Five years ago, Janice Chandler gave up a chance at music fame because of her religious beliefs. Today, she is again poised on the threshold of a brilliant career, with her principles intact.


March 31, 1996|By Glenn McNatt

The voice seemed to fill the vast space of the Meyerhoff Symphony Hall, though the impression was not so much one of great volume as of a spiritual quality transfigured through sound into a palpable presence. The effect was uncanny: high notes to die for, a glorious middle register and creamy low notes that brought to mind the young Leontyne Price.

It was one of the most magical moments of the brilliant concert that opened the 30th-anniversary season of the Baltimore Choral Arts Society last November. The voice, belonging to a 30-year-old, relatively unknown Maryland native named Janice Chandler, created an instant sensation.

Ms. Chandler's dazzling performance as soloist in Carl Orff's "Carmina Burana" made concertgoers who had not previously heard the soprano suddenly sit up in their seats and listen intently as the radiant voice emanating from the waiflike woman soared upward as if borne on wings.

Many in the audience recognized at once that they were witnessing a rare talent. But it seemed to have come out of nowhere. Here was a supremely gifted artist obviously operating at the peak of her form. So why were they just hearing her now? Where had the woman been hiding?

The simple answer to that question is given by Mirjam Yardumian, artistic manager for the Baltimore Symphony Orchestra, who hired Ms. Chandler for her first appearance with the BSO in 1993. "Janice is not motivated by money," Ms. Yardumian says. "For her it's been her religion first, then the music. And, of course, you give up a lot when you take that stand."

Ms. Chandler is a member of the Seventh-day Adventists, a Christian sect that, among other things, prohibits work from Friday sunset to Saturday sunset, its Sabbath. The church stricture means that Ms. Chandler may sing religious music on the Sabbath but no secular music like opera.

A professional musician who accepts that kind of limitation on his or her career must be prepared to give up a lot. And give up a lot is just what Janice Chandler did nearly five years ago rather than go against her religious beliefs.

Some observers believe that what she turned down was early fame and lucrative engagements (singers of her caliber can easily earn six-figure incomes). All this she might have had in a career that was virtually handed to her even before she finished her formal studies at Indiana University in 1991.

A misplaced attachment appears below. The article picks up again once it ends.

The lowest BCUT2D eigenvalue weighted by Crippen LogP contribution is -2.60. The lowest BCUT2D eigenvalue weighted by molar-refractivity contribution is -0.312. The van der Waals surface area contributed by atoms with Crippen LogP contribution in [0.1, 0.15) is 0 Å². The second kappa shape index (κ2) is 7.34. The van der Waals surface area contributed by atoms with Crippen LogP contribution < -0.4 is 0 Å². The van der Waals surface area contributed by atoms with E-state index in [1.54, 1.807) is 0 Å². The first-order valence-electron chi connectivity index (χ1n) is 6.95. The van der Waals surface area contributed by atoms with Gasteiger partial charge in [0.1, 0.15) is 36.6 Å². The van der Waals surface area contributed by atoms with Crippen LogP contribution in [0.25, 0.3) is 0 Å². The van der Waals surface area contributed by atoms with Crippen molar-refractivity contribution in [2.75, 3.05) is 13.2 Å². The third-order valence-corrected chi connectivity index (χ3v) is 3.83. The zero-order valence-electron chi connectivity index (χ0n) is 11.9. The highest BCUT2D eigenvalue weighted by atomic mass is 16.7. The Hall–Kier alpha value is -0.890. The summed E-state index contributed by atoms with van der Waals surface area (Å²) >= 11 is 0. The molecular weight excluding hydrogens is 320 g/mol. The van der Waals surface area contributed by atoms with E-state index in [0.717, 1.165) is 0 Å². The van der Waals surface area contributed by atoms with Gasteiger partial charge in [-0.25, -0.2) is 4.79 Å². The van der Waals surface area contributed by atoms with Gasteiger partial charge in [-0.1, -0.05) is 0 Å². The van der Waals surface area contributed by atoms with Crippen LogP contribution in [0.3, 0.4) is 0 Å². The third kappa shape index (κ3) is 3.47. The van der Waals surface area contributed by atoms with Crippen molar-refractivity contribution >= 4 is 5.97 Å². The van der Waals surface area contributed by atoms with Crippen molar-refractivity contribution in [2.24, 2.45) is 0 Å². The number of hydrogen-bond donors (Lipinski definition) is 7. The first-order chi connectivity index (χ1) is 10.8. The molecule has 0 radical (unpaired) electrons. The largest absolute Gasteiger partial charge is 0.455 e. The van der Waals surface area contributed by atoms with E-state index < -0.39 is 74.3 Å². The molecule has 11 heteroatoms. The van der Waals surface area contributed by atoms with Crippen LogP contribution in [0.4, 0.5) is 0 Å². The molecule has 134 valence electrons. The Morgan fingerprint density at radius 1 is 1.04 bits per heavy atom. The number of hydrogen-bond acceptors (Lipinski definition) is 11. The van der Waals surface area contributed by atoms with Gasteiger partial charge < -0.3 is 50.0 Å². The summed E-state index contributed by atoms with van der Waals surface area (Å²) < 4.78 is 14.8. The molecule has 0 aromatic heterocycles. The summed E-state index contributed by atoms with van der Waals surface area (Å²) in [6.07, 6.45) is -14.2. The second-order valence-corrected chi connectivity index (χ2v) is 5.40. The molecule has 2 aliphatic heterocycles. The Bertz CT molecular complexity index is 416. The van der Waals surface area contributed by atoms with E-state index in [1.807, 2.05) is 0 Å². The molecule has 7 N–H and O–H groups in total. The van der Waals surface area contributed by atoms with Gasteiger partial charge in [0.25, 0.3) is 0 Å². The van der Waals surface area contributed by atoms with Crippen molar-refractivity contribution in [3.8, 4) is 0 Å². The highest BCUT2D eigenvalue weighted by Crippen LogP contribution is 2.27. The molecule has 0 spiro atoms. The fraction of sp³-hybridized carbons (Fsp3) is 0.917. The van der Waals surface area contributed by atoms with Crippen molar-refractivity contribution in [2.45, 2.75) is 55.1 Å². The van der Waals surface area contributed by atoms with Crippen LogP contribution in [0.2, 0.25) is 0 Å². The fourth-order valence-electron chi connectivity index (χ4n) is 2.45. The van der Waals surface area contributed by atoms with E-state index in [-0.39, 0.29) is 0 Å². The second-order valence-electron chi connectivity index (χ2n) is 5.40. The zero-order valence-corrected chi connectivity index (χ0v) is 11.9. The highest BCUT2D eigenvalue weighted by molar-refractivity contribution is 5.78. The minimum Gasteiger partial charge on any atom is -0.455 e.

In the interim, what many music lovers believe is one of the loveliest voices to come along in a generation sank almost

entirely from view. But Ms. Chandler, who never lost faith in her talent or the principles that guided it, is again poised on the threshold of a brilliant career.

World-renowned choral conductor Robert Shaw, guest conducting in Baltimore last October, recognized Ms. Chandler's talent during her performance in a BSO concert of Mozart's Mass in C Minor. Ms. Chandler had come to him by chance -- she was a last-minute replacement for a soloist who had taken ill. The delighted maestro immediately hired her for performances next season with the Atlanta, Minnesota and Cleveland orchestras.

Determined to make her one of the top orchestral soloists in the country, Ms. Chandler's new agent, Laurence Wasserman of Thea Dispeker Management in New York, capitalized on the Shaw momentum.

"With that kind of success, any manager would have gone and called up everyone in the business and said, 'Guess who Robert Shaw engaged?' " Mr. Wasserman says. "And so, of course, Janice has many, many offers now."

It is one of the most remarkable comeback stories in recent memory -- a renaissance made the more poignant because, despite the cynics' assessment, Ms. Chandler fervently believes her choice to remain true to her religious convictions has been vindicated.

"I didn't give up anything," she says. "This talent is given by God; there's no monetary value that can be placed on it. So I don't feel that I could have gone wrong by being true to him first, because I know he knows what's best for me."

Troubled From The Start

In the tightknit world of classical music, agents and artists traditionally have been reluctant to talk about relationships that don't quite work out. But the tale of Ms. Chandler's first foray into the rarefied realm of big-time agents and their famous clients, pieced together from accounts by her former teachers, music directors and the singer's own recollections, is instructive not only for what it says about the music business but also about the painful choices aspiring artists are asked to make in their quest for stardom.

While Ms. Chandler was at Indiana, one of her teachers dropped her name to Ruth Ziemsky and Allan Green, agents for the powerful Columbia Artists Management Inc. in New York, the company that represents such musical superstars as Kathleen Battle and Placido Domingo.

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